Whether you hate Anders or love Anders, you were probably a bit blindsided by the ending of Dragon Age 2. Suffice it to say, everything went off with a… bang. Throughout the game, you know that Anders feels very strongly that mages are entitled to their freedom. Anders also is an abomination; he has the spirit of Justice inside of him.
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But is he an evil terrorist? Maybe, maybe not. At the end of the game, Anders sparks off the war between the templars and the mages by blowing an entire building up. But he may not have been entirely in control of himself at the time. Remember, Anders is a healer and he is trying to do what he thinks is best. But he’s got a bit of a problem going on…
Justice is Blind
Throughout the game the player is given indications that Anders is losing control to Justice. Whenever something very serious happens–such as seeing a mage getting abused–Justice takes over and Anders has absolutely no control over himself. Scenes in the “rival” romance with Anders further indicate that Anders is losing control and that his actions actually aren’t entirely his own. Moreover, he really wants to be cured of this, but he can’t find a way to do so.
The Past is Pretty Bleak
One also needs to remember that Anders was actually a fairly lighthearted individual before he offered himself up to save his friend, Justice. He could not have anticipated what would happen, though one could say it was very naive–though Justice was a friendly spirit, he was still a spirit and it was still dangerous. Following this, Anders had his lover and friend become a tranquil, which would make anyone bitter and scared. We all know what fear can do to a person. But more than that…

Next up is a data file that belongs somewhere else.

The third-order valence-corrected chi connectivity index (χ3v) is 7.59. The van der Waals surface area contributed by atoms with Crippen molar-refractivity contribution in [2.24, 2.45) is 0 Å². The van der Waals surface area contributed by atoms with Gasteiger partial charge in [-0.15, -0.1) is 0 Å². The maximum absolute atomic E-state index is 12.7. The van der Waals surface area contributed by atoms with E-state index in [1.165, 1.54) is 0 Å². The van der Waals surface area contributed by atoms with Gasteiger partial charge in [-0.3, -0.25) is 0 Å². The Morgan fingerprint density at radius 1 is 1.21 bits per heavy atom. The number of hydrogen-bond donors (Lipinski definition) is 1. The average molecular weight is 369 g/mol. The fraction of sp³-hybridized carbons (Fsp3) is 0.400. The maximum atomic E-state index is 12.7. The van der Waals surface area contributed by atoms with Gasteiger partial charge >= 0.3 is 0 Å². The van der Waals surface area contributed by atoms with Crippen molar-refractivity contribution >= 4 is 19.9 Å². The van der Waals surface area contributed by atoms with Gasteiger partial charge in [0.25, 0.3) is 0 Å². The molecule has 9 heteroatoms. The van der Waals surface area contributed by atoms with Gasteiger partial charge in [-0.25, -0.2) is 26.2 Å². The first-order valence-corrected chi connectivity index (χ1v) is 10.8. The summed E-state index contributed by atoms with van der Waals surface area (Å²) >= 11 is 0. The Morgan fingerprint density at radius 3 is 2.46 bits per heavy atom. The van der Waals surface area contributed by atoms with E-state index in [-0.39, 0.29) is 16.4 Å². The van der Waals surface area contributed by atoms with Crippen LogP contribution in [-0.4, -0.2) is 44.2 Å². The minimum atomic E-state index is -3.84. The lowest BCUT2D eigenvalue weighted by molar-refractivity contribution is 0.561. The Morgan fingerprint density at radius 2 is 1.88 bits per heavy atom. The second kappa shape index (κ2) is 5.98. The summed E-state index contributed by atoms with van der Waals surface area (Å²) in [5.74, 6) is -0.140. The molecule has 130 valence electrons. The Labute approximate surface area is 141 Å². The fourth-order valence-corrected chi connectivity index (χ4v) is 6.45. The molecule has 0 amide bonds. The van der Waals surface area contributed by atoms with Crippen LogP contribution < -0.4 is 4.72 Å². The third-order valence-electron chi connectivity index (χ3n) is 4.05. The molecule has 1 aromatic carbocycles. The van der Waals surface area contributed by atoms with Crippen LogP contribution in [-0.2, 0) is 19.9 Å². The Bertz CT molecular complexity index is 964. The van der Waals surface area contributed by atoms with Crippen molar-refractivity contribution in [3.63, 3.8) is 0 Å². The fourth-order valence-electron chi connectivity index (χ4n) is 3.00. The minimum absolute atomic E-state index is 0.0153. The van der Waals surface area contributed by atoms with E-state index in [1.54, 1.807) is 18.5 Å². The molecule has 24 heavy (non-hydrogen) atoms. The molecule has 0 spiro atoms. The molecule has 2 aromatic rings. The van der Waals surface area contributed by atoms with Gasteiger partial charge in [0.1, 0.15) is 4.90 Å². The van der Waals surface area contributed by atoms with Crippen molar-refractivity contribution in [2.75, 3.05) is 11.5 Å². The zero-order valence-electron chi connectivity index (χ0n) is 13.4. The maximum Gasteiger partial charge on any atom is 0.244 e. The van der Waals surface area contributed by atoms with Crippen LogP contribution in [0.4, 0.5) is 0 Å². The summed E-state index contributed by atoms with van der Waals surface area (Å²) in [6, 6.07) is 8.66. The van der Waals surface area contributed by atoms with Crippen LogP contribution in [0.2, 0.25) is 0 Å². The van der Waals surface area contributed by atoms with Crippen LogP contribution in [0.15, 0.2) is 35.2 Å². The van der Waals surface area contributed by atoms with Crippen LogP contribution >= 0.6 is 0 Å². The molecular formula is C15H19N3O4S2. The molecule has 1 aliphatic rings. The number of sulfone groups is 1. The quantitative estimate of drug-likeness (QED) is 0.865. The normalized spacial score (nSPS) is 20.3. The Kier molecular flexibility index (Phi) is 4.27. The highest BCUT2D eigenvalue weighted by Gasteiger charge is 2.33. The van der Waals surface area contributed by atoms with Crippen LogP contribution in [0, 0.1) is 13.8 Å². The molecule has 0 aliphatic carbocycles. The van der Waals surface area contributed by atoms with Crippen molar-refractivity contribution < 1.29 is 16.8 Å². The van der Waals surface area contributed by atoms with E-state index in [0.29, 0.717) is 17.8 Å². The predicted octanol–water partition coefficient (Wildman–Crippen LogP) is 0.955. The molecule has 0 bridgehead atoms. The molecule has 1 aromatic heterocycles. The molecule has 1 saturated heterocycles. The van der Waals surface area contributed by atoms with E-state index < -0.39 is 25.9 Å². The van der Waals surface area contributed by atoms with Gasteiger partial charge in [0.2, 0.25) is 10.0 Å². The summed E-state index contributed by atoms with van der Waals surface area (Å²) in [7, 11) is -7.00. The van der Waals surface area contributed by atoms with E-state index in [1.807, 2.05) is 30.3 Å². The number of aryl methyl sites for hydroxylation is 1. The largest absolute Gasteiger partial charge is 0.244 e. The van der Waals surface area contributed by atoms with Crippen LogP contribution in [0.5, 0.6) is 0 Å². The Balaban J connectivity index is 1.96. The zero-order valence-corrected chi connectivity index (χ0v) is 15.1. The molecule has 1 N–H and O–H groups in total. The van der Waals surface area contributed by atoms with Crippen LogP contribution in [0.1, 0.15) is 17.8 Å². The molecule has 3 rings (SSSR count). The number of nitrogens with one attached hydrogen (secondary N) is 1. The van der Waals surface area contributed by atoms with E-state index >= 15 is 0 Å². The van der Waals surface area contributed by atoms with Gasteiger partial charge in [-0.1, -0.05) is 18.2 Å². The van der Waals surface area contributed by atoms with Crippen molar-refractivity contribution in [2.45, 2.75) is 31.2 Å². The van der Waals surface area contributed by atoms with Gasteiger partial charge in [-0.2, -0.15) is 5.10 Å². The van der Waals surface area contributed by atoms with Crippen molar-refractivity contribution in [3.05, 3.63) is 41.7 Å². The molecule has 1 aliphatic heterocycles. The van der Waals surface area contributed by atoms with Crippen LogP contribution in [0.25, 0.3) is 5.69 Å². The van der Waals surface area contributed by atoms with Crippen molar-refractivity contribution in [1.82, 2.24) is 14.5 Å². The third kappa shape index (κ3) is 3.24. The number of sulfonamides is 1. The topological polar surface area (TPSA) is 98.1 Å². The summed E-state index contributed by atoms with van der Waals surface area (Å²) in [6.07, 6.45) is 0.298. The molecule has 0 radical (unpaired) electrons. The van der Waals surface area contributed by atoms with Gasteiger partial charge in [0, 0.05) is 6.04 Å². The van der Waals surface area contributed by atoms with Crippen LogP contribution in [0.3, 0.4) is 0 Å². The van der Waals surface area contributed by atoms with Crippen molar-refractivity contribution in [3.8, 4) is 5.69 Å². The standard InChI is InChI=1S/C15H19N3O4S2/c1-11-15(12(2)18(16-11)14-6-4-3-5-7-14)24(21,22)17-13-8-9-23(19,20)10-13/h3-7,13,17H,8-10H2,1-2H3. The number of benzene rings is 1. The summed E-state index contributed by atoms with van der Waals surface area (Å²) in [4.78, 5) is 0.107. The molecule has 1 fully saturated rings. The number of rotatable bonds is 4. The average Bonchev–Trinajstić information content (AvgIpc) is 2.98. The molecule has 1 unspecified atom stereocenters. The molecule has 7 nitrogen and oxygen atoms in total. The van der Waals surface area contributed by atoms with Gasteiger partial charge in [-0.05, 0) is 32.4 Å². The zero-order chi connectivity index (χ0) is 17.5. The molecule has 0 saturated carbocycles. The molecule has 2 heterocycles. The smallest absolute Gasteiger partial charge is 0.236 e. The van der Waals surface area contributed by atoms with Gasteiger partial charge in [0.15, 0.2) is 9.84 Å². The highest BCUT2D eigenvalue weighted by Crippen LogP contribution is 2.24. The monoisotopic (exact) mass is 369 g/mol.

Everyone in Kirkwall is Insane
Anders isn’t wrong about the situation. The situation in Kirkwall is very bleak for mages–unreasonably bleak. Mages are being abused, killed and made tranquil left and right. And everyone in Kirkwall is sort of losing their minds. See: Orsino and Meredith. He’s certainly wrong about what he does, but again, the implication is that it wasn’t Anders who did it. Justice is a complete consciousness operating inside of Anders’ body, which you can see if you take Anders to the fade.
It was really Justice who planted the bombs.
So Why Isn’t This Clearer in the Game?
Probably because as Hawke you really wouldn’t know much of this: you’ll just be blindsided by Anders’ actions and you have to respond immediately. You can draw your own conclusions from the evidence presented, but no one is going to beat you over the head with it and Anders himself doesn’t seem to fully understand the relationship he has with Justice anymore. And Justice or not, Anders does seem emotionally unstable. He’s not even really in the position to muster up a defense for himself.
Essentially, Anders is actually a tragic figure. You can’t excuse his actions, but you can recognize that they weren’t entirely his actions. And even if you do recognize this, you might not be wrong to sentence him to death. At that point, he’s not only dangerous but he’s in danger of losing himself entirely.